- Jonathan Reiber - Former chief strategy officer for cyber policy in the office of
the US Secretary of Defense
In his work he advises governments, companies, and organizations on the risks of digitization. He has helped manage large bureaucracies; advised cabinet officials and senior leaders across the U.S. government, foreign governments, and the private sector; and developed written products quickly for decision-making and parliamentary deliberations, public communications, and major media engagements. His writing has been published or featured by Foreign Policy, DefenseOne, The Atlantic Monthly, Literary Hub, and Berkeley’s Center for Long-Term Cybersecurity among others.
A former Chief Strategy Officer for Cyber Policy in the Office of the Secretary of Defense, Jonathan also served as Special Assistant and Speechwriter to the United States’ Deputy Secretary of Defense, Dr. Ashton B. Carter, and previously as Special Assistant to the United States' Principal Deputy Under Secretary of Defense for Policy, Dr. James N. Miller. In both positions he focused his work on foreign and defense policy, grand strategy, Middle East and Asia-Pacific affairs, and cybersecurity. He campaigned full-time for Barack Obama in 2007-2008.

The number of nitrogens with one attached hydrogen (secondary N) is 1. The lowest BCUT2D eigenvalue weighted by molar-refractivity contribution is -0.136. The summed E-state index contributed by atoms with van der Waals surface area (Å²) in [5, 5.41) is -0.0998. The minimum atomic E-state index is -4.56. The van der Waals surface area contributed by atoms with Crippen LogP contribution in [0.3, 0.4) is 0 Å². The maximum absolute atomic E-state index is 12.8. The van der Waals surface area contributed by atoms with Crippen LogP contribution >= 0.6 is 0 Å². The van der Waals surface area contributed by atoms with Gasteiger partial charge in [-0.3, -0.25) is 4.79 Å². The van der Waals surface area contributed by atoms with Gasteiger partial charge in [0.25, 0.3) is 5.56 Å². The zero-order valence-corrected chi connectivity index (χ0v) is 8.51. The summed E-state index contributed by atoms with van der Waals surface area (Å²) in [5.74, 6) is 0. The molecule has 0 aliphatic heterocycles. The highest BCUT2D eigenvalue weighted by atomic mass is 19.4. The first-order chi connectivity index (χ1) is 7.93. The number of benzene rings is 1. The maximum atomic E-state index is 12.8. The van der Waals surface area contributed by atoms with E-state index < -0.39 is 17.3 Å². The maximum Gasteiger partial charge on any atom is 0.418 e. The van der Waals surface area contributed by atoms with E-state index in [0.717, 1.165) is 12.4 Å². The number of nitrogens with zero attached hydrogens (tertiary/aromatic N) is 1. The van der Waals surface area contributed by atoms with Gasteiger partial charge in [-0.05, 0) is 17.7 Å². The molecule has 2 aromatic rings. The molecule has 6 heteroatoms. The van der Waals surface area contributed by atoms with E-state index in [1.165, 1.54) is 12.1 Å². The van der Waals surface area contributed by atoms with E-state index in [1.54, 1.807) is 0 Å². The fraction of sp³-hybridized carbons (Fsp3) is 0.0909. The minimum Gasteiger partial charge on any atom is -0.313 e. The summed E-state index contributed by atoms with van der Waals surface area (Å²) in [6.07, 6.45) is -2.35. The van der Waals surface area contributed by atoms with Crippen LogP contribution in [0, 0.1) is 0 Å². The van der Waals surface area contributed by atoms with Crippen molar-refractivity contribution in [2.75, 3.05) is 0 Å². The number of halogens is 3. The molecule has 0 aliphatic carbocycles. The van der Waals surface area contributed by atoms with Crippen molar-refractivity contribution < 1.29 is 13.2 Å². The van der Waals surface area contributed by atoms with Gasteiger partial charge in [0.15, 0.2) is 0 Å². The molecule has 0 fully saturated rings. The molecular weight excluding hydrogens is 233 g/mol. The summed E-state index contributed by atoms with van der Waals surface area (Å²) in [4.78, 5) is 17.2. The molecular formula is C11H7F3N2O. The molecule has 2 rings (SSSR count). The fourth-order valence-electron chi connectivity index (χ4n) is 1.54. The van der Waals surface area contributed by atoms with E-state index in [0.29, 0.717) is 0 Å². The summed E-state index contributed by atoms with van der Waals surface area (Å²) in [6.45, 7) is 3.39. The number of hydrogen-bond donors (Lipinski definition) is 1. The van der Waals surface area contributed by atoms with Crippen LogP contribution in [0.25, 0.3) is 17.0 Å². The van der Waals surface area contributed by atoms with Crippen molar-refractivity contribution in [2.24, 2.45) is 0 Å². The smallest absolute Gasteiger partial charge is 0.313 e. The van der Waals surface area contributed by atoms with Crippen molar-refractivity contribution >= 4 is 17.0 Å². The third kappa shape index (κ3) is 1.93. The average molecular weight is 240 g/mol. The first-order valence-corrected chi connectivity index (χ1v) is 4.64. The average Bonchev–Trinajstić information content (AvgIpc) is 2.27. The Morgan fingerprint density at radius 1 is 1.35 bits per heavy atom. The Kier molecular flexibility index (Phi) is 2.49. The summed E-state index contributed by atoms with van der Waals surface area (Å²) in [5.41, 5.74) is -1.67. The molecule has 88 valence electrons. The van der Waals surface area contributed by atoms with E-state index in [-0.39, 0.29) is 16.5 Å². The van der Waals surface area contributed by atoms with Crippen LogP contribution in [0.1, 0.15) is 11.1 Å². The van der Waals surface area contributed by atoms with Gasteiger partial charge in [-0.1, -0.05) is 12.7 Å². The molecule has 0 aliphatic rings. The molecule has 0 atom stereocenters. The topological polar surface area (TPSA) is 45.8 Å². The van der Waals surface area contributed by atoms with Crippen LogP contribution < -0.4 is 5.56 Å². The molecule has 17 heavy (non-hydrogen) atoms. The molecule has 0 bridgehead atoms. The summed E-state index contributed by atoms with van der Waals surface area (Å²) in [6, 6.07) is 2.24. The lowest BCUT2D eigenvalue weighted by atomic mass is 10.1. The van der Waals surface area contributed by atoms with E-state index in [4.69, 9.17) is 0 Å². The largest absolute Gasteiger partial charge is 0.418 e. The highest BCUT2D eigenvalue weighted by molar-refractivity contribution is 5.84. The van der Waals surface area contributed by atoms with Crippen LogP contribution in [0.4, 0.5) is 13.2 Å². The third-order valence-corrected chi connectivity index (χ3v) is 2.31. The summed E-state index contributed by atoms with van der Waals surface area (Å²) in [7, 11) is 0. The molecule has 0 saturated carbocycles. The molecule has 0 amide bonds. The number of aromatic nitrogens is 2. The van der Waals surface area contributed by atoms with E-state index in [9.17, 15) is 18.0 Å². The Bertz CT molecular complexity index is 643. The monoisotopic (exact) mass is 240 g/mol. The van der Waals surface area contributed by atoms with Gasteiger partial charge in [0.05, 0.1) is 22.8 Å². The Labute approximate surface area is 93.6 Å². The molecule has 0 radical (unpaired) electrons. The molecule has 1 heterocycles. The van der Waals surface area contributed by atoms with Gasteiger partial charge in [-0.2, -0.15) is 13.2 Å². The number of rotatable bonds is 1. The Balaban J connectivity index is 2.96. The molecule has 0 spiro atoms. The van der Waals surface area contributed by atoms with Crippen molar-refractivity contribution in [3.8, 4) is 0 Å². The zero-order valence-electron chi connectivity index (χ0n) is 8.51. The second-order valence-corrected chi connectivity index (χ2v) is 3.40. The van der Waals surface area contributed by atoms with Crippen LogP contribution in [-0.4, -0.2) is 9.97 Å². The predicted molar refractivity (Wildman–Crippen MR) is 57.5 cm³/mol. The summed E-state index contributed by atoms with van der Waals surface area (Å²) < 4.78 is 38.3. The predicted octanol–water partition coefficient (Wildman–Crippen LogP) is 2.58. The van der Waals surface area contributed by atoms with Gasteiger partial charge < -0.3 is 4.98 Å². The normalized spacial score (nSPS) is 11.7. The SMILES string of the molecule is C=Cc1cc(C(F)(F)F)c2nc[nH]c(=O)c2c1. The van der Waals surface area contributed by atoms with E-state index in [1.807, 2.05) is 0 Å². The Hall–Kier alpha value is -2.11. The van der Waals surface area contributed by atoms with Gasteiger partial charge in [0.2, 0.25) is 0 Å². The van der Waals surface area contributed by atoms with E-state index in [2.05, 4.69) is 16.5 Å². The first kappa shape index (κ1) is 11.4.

Prior to U.S. government service, he worked for the United Nations Peacekeeping Mission in Sudan, as a Research Manager at a geological intelligence firm, and as a political and communications advisor to the Episcopal Church. He is a graduate of Middlebury College, where he studied religion and creative writing, and The Fletcher School of Law and Diplomacy, where he served as Editor-in-Chief of The Fletcher Forum of World Affairs.
He has written book-length works and articles about humanity's confrontation with technology and political change, and, with his co-host DJ Skelton, in 2019 he launched a podcast, Beyond the Breach, which engages listeners about the risks and opportunities of our digital life - with a focus on leadership. A selection of Jonathan's writing is available at his webpage, www.jonathanreiber.com.
- Mike Albertson - Long-time Bay Area technology reporter
Mark Albertson is an experienced Silicon Valley journalist whose stories have been regularly published for the San Francisco Examiner, Blasting News, and CBS-Bay Area. His coverage of the technology industry made him the Examiner’s top-ranked tech reporter for 2016 in 244 markets across the United States. He is also an experienced video and TV producer, having created Tech Closeup, a nationally syndicated program on technology that aired on ABC, NBC, CBS and FOX affiliate stations over the course of four years.
- Ann Agee - Associate librarian, SJSU
Ann Agee is thelibrary liaison for the School of Information, School of Management, and School of Information Systems & Technology.
February 19th - 6:00pm to 7:15 pm - Student Union Theatre
Admission is free, due to limited seating this event
With social media platforms making the spread of false and misleading information faster and easier, more scrutiny has fallen on the technology companies that provide these platforms. Should tech companies be responsible for the content and/or be making decisions on what is and is not fake news? Are there ethical boundaries for them to consider? And, how can students become better at identifying the fake news and information that proliferates on-line?